One-third of seniors don’t have money left over at the end of each month. This and other monetary concerns make financial planning especially important for seniors.
About 1 in 20 seniors have experienced financial mistreatment. Since many seniors already face uncertainties and struggles financially, seniors need an understanding of how to plan financially and how to protect themselves from financial risks.
Financial Safety Tips for Older Adults
Seniors are often the targets of financial scammers. Additionally, seniors can be financially vulnerable due to changing technology and issues related to aging. For example, seniors with hearing problems may struggle with communication about their finances and seniors with memory loss may have trouble managing their budget.
Use these tips to stay financially safe:
- Work with a financial advisor (be sure they are licensed and a fiduciary)
- Use unique passwords for accounts (and record and store the information electronically or on paper)
- Entrust a loved one with access to accounts in case of emergency
- Keep finances in multiple secure accounts
- Always call the numbers listed on account information (do not return calls as they may be scams)
- Get details about financial decisions in writing for review
- Check credit reports once a year
- Sign up for notifications when payments over a certain amount are made
- Never give confidential information, such as a social security number, over the phone unless you initiated the call
Budgeting as a Senior
Many seniors are retired, which often leads to living on a smaller income than when employed full-time. As a result, they tend to live on a carefully managed budget. The most common living expenses include:
- Personal care/living assistance
- Travel and leisure
- Gifts/support of loved ones
To live within means, seniors can adhere to a reasonable budget by:
- Downsizing to save on housing and utilities
- Asking for senior discounts on food, travel, leisure, and more
- Looking into insurance, supplemental insurance, and health savings account (HSA) options to reduce costs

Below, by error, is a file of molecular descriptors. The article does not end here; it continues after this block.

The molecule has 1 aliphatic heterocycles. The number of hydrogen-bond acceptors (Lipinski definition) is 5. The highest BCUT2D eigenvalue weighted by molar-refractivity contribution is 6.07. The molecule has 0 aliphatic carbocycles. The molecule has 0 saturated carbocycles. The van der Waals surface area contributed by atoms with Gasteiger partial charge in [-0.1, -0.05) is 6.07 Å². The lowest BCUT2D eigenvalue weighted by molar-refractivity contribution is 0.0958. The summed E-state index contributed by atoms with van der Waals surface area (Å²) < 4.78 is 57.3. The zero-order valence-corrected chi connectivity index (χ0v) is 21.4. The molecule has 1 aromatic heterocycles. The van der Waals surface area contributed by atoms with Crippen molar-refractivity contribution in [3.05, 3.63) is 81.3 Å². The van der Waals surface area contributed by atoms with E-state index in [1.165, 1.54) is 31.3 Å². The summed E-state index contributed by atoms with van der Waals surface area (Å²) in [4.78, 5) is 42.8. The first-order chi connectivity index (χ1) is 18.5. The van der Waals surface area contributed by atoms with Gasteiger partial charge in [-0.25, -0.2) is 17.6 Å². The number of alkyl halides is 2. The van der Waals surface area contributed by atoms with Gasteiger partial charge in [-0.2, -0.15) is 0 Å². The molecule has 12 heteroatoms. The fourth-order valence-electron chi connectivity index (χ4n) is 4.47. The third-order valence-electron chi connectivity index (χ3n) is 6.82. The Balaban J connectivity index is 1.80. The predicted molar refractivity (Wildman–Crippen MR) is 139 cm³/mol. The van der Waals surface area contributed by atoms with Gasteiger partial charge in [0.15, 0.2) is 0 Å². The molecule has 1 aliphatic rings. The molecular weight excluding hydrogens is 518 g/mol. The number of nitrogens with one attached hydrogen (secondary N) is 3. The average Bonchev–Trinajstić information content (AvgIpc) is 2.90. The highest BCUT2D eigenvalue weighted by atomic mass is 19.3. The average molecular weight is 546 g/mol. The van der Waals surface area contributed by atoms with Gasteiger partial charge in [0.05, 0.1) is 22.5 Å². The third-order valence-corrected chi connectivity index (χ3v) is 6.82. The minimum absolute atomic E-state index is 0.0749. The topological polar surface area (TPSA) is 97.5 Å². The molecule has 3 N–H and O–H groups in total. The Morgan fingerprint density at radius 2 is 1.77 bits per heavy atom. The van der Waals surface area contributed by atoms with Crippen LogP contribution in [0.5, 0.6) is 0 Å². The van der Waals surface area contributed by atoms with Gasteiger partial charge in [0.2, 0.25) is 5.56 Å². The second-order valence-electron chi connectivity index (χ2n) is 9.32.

- Reducing insurance, such as auto insurance, by reporting no daily commute as a retiree
- Maintaining traditional saving accounts in order to avoid withdrawals from retirement accounts in emergencies or for unexpected large expenses
- Restricting credit card spending to maintain more awareness of budgeting and reduce potential credit card fraud
- Choosing one account to pay all regular cost of living expenses, while maintaining additional accounts for specific other expenses
- Switching to online and automatic billing, direct deposit, and other simple processes that make management easy (and may include incentives for switching)
Estimating Cost of Living During Retirement Years
Look up these tools online to better understand planning for retirement budgeting.
- Blackrock’s Retirement Expense Worksheet
- T. Rowe Price’s Retirement Income Calculator
- Social Security’s Retirement Estimator
Common Sources of Senior Income
- Social security checks
- Retirement accounts
- Annuities or insurance
- Home equity
- Part-time jobs
- Seasonal or temporary work
- Consulting work
Home Care Tip: Encourage seniors to keep legal documents up to date, especially those giving power of attorney (POA). In the case a senior is unable to manage their own finances, a POA can step in and help. If one is not assigned, such processes are longer and can be costly.
If you or your family member is considering in-home care as part of a plan to age in place, contact Family Matters In-Home Care today for a free consultation. Our team is dedicated to supporting your family and helping older adults enjoy life in the comfort of their own home for as long as possible.
Some of the services offered by Family Matter In-Home Care include: Alzheimer’s & Dementia Care, Bed & Wheelchair Transfer Assistance, Companionship, Housekeeping & Meal Preparation, Personal Care, Recovery Care, and Transportation.